Creamer Ailing But Playing

By Randall MellMay 1, 2009, 4:00 pm
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LPGA Tour _newSomethings still not right with eight-time LPGA winner Paula Creamer as she prepares to embark on another international trip.
 
Five months after she first began experiencing stomach problems, Creamer remains uncertain whats causing the recurring malady as she readies herself to compete next week in the Salonpas Cup in Tokyo, the Japanese LPGA Tours first major championship of the year.
 
While Creamer, 22, reports feeling better and her strength returning the last couple weeks, the ailment has had an almost a cyclical nature to it, recurring when she seems to be on the road to recovery.
 
I just dont feel like myself, Creamer said.
 
Creamer has made six LPGA starts this season with her best performances back-to-back third-place finishes, but she hasnt been at full strength all year.
 
The origin of the malady, which causes vomiting, weight loss and weakness when it strikes, remains a mystery despite the recent work of medical specialists.
 
Upon Creamers return to her Windermere, Fla., home after the Kraft Nabisco Championship three weeks ago, she saw Dr. William Ruderman, a gastroenterologist recommended to the Creamer family by Arnold Palmers medical team. Ruderman put Creamer through a thorough battery of tests that included X-rays, MRIs and biopsies of organs through the digestive tract.
 
Everythings come up normal, her father, Paul Creamer, said Thursday night.
 
The medical staff has ruled out Crohns Disease, Celiac Disease, tumors and other possible causes. Creamer was concerned that with all of her international travel, she may have picked up a parasite, but tests havent uncovered such a problem. Shes being treated with antibiotics.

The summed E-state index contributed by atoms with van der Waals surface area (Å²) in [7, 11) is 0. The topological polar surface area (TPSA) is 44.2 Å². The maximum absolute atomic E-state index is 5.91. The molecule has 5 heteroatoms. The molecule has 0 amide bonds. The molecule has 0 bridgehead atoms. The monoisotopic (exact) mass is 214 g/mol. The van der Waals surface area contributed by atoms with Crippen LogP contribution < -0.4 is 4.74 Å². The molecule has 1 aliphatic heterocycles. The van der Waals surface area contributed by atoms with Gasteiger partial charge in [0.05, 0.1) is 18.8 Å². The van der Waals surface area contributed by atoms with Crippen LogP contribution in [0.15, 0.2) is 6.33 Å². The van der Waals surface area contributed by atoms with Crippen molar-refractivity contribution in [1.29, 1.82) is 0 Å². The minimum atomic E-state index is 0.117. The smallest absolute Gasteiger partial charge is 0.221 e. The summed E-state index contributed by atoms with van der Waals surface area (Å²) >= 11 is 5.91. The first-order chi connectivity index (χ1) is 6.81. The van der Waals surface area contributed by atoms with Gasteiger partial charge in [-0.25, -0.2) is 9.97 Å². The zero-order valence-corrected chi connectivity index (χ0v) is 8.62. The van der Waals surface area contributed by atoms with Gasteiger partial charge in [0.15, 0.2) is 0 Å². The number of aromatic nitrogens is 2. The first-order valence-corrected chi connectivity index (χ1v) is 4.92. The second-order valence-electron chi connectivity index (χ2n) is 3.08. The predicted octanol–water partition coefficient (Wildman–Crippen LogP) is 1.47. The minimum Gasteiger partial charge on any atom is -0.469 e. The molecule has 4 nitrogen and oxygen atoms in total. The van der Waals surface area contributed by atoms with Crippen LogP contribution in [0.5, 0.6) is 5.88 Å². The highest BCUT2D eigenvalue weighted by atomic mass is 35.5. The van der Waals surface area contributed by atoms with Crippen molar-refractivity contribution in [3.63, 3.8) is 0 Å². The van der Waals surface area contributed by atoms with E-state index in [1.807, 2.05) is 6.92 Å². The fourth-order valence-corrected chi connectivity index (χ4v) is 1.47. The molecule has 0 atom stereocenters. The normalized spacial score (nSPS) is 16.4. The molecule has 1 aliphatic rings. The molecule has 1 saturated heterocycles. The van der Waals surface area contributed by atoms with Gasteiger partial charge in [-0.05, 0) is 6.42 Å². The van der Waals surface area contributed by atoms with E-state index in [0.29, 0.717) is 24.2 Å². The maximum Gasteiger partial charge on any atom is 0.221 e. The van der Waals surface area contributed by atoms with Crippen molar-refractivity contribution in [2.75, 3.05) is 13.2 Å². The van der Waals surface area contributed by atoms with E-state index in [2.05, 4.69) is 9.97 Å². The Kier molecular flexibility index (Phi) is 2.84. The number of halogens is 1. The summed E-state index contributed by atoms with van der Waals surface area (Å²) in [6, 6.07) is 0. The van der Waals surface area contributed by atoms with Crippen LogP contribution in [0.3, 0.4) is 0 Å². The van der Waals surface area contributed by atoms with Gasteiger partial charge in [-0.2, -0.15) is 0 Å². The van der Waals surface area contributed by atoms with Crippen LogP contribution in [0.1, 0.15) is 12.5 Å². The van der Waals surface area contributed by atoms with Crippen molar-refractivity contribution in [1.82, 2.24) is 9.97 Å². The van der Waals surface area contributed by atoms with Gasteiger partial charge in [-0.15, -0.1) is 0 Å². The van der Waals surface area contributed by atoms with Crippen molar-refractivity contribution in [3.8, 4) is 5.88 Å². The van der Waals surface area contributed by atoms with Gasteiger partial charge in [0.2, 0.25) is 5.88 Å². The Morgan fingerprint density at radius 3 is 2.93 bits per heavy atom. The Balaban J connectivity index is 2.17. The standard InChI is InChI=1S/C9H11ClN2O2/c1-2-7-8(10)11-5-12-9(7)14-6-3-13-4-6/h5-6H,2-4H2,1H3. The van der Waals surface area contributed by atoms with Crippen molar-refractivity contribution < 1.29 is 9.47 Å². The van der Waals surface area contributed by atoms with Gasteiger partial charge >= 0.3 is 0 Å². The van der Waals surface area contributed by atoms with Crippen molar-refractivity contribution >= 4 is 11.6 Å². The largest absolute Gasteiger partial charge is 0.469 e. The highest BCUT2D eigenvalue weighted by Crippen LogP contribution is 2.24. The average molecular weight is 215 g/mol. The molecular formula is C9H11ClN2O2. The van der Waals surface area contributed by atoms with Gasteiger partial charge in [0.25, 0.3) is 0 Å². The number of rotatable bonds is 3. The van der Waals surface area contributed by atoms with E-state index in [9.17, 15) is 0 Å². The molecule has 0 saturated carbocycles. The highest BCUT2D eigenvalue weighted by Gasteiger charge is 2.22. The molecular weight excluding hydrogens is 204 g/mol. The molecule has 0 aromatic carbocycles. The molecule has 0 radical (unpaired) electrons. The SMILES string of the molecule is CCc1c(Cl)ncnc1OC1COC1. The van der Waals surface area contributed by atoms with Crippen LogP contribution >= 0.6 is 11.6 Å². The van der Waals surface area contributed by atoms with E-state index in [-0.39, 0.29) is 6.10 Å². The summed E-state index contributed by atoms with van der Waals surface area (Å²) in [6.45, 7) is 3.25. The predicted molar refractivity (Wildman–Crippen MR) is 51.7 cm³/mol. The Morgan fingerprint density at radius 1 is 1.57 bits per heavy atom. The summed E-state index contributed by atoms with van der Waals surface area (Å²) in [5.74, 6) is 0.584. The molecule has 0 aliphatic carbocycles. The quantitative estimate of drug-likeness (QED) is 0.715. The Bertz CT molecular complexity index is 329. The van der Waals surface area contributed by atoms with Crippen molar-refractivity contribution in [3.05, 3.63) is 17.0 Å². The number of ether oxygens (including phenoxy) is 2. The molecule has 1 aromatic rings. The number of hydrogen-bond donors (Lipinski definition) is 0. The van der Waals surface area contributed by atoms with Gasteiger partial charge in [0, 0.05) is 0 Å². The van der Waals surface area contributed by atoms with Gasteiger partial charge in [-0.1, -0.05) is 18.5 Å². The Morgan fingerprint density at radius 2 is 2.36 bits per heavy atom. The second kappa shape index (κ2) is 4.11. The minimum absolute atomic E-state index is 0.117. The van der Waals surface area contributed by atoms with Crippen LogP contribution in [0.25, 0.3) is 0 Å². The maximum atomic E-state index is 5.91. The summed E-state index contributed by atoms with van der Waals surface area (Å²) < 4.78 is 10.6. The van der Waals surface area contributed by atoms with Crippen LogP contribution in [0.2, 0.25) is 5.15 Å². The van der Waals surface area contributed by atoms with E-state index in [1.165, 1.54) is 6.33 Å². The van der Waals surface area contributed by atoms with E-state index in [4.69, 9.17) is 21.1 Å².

'Although we have no definite diagnosis, I am looking forward to my trip to Japan, Creamer said in an e-mail exchange Friday. I am getting stronger everyday and hopefully I will not have anymore setbacks. I look forward to getting back to 100%, off medication and playing my best.'
 
While the familys relieved certain serious possibilities are being ruled out, theres frustration not knowing the cause of the illness.
 
In the last (five) months, Paulas been sick more than she has her entire life, Paul Creamer said. Shes a pretty tough kid.
 
That Creamer has missed just one start this season speaks to her determination to play through the problem. While she leads the tour in greens in regulation, her driving distance average is down slightly and her scoring average is up almost a full stroke from last year. Strengths an issue with a loss of muscle mass occurring over the past five months. Creamers encouraged, though, that shes feeling strong enough to begin resuming some of the physical workout regimens shes had to abandon.
 
Creamer was first stricken at the season-ending ADT Championship in November. She was hospitalized the night before the final round and treated for peritonitis but returned to finish. She withdrew from the J Golf Phoenix event in late March with stomach problems and arrived for the Kraft Nabisco Championship reporting she had lost seven pounds while unable to keep food down in Phoenix. She played through stomach problems at the SBS Open in February and the HSBC Womens Championship in March.
 
We are very happy with the medical care shes getting, and we have every confidence theyll get to the bottom of this, Paul Creamer said.
 
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DJ triples last hole, opens with 76 at Open